They often try to warm up faster by moving to the hottest area. This area will be hotter than they want to be, which means they will get to the temperature they want to be at faster than they would if they just sat in an area which was exactly the right temperature for them. Captive beardies generally like to have a body temperature in the region of 93-96f. To let them regulate properly, a typical captive setup will provide an area which is warmer (110f or so) and an area that is cooler (80-85f). By putting those two areas in a cage, you will automatically create a "gradient" from 110f to 85f - the 93-96f that they want to be at will be somewhere in between.

If the beardie sits under the basking light at the hot end, it may get above 96f and will need to cool off quickly by moving to the cool end. It will lose heat faster the cooler its surroundings are (ie if it's at 98f, it will lose heat faster in the 85f area than it would in a 90f area).

This is where the thermostat comes in - you need to make sure that there is always a cool area available, even on the hottest days. Imagine a normal room at perhaps 72f. Even the cool end is warmer than this, so it may be ok to have the heating bulb on full power all the time; because of the temperature difference the cool end will stay fairly cool. Now imagine really hot day, and the room temperature gets pretty hot - say 80f. At that temperature outside of the cage, only a tiny but of heat will be needed to make the cool end too warm; this means your beardie may get too hot and won't be able to cool down. This can cause many problems, including brain damage and even death. By having a thermostat, the bulb will be dimmed / turned down as soon as the cool end gets to 85f, so the cool end will never get any hotter. This means your beardie will always have somewhere to go if it wants to cool off.


The type of thermostat will depend how you heat the cage.

I'd recommend heating the cage using a spotlight, in which case you'd use a "Dimming" thermostat. This reduces the power to the light like a dimmer switch does. Because the light doesn't turn on and off, it will last longer. You can use a "Mat-Stat" which will turn the bulb on and off to stop the cool end getting too hot. This isn't as good, as it can confuse a beardie, and will shorten the life of the bulb.

_________________
Image
Hades Dragons UK - Breeder of High Quality Bearded Dragon Morphs


Top
 Profile  
 
PostPosted: Sat Aug 23, 2008 5:31 pm 
Offline
FIRST JOB
FIRST JOB

Joined: Thu Aug 21, 2008 2:08 pm
Posts: 603
Location: south london
ok i kinda got it..so basically what i get is...........

i am going to have a hot and cool side of the viviarium. when the beardie wakes up and wants to get hot it will sit under the heat. then it gets too hot so it moves over to the colder side. in the end it finds a place it is the right temperature and is lazy so lays there. but then outside it warms up so the room temperature gets too hot and warms the vivarium up. so the beardie has 2 move over to the cooler end. but its too hot because its too hot outside.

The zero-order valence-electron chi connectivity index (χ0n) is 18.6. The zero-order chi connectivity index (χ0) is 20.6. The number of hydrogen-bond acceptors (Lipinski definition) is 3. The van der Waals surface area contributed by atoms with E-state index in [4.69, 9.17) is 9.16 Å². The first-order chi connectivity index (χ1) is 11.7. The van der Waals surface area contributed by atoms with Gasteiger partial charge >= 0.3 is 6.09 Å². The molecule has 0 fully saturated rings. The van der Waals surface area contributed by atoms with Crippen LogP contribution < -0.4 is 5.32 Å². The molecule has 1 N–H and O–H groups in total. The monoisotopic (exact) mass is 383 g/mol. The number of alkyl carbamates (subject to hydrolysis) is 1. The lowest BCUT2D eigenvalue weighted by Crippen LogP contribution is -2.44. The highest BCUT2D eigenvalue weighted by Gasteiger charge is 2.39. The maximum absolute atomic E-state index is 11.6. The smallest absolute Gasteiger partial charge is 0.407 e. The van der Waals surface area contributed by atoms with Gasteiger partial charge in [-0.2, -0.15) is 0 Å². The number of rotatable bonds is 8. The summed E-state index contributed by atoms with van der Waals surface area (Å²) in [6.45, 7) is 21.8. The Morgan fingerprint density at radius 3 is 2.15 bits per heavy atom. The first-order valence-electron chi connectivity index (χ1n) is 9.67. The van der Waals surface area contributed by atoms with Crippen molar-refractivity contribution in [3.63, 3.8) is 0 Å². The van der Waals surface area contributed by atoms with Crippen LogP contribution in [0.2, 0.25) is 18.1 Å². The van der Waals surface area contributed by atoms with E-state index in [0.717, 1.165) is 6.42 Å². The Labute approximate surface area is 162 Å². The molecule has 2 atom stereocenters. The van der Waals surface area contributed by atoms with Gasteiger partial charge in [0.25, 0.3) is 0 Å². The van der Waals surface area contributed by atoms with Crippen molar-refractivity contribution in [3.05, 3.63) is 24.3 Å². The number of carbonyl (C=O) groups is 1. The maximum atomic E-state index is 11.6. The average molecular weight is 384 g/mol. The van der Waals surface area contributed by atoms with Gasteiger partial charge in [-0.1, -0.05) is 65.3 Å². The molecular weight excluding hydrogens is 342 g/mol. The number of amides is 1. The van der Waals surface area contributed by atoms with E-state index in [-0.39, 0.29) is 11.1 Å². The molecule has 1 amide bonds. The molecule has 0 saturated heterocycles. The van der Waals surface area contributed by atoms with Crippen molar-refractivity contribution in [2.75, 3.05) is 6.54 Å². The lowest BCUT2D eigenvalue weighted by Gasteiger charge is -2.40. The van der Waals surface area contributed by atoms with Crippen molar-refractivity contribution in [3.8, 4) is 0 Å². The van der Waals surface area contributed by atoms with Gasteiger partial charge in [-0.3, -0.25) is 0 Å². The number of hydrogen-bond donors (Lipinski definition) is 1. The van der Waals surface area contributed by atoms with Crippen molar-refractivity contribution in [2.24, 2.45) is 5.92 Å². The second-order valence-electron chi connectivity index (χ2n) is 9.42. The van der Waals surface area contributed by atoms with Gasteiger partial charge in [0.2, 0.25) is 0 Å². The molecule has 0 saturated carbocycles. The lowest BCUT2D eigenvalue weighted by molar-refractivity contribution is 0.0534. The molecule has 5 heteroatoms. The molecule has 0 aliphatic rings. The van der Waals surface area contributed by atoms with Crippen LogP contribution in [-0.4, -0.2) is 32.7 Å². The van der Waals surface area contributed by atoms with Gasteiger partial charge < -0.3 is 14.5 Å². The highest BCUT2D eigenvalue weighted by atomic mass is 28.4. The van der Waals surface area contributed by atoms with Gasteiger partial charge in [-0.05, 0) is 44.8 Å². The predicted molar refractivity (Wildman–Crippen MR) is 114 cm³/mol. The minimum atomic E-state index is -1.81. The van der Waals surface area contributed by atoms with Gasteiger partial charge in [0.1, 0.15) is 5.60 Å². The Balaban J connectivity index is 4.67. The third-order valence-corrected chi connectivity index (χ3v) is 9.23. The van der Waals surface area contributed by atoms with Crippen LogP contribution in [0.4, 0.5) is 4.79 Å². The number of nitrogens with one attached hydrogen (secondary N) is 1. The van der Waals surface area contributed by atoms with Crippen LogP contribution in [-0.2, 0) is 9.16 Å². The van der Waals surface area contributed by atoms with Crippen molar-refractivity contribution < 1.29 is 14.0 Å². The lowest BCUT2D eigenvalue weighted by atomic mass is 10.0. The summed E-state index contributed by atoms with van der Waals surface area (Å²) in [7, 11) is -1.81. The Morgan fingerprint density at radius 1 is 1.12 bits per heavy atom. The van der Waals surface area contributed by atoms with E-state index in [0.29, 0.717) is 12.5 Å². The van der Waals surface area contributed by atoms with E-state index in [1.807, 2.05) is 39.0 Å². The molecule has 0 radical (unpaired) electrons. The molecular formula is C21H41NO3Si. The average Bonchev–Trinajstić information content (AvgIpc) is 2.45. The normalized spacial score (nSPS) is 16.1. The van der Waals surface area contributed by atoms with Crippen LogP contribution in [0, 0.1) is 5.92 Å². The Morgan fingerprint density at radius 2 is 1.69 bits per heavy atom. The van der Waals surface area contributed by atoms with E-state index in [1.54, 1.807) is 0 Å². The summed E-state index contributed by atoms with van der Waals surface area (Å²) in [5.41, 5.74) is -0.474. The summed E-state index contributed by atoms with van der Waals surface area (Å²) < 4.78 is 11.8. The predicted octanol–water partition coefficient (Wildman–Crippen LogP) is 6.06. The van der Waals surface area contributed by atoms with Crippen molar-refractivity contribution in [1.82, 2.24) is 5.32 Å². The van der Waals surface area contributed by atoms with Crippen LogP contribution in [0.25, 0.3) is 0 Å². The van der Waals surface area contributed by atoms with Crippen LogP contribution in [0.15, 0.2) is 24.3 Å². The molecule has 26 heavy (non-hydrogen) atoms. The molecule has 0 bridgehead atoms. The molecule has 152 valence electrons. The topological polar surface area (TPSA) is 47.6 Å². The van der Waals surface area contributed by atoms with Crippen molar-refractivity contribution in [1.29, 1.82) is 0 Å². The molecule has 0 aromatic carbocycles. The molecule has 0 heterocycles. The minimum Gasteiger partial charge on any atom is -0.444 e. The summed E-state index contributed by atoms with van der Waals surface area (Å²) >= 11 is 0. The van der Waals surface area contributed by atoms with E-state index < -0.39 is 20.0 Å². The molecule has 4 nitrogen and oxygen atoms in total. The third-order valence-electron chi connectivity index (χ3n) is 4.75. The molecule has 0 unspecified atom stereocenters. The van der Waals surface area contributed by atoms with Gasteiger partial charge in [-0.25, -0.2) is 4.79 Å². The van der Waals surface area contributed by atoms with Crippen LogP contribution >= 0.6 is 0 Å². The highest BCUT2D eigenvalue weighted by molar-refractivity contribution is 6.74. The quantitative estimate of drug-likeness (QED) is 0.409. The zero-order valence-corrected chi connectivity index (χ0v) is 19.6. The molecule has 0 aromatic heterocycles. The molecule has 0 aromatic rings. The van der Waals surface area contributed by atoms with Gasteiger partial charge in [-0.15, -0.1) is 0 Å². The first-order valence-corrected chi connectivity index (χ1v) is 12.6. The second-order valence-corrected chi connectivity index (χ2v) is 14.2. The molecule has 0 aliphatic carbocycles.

so the thermostat dims the heat bulb so that it cools down a bit and the outside heat warms it up so it was the right temperature the beardie wanted.



ive got a uvb tube 10.0 that im going to change as i dont know how old it is. and a heat lamp(red). the heat lamp has a dimmer with it. so i can dim it down by hand without a thermostat but i need a thermostat for when im not here

is this right?

_________________
1 beardie= sparx


Top
 Profile  
 
PostPosted: Sat Aug 23, 2008 7:28 pm 
Offline
EXPERT
EXPERT
User avatar

Joined: Thu Mar 13, 2008 9:25 pm
Posts: 618
Location: Chester, NW UK
That's pretty much it!

A thermostat is much safer than using a manual dimmer switch, as it means you don't have to be checking the cage all the time.

This is the type of dimming thermostat I use:

http://www.888reptiles.co.uk/productdet ... roupID=908

You just use a screwdriver to adjust the temperature you want it to be at.

You might want to think about changing the bulb for a regular household spotlight - I get mine from B&Q for around 50p each. Beardies respond well to bright light, and a spotlight will get the cage a lot brighter than a red bulb will.

_________________
Image
Hades Dragons UK - Breeder of High Quality Bearded Dragon Morphs


Top
 Profile  
 
PostPosted: Sat Aug 23, 2008 8:04 pm 
Offline
FIRST JOB
FIRST JOB

Joined: Thu Aug 21, 2008 2:08 pm
Posts: 603
Location: south london
thanks..your a real real expert lol!!!and that thermostat is quite cheap 2 the ones i see at my local pet shop..fanks ur the best

_________________
1 beardie= sparx


Top
 Profile  
 
Display posts from previous:  Sort by  
Post new topic Reply to topic  [ 104 posts ]  Go to page 1, 2, 3, 4, 5 ... 7  Next

All times are UTC [ DST ]


Who is online

Users browsing this forum: No registered users and 5 guests


You cannot post new topics in this forum
You cannot reply to topics in this forum
You cannot edit your posts in this forum
You cannot delete your posts in this forum
You cannot post attachments in this forum

Search for:
Jump to:  
cron
Powered by phpBB® Forum Software © phpBB Group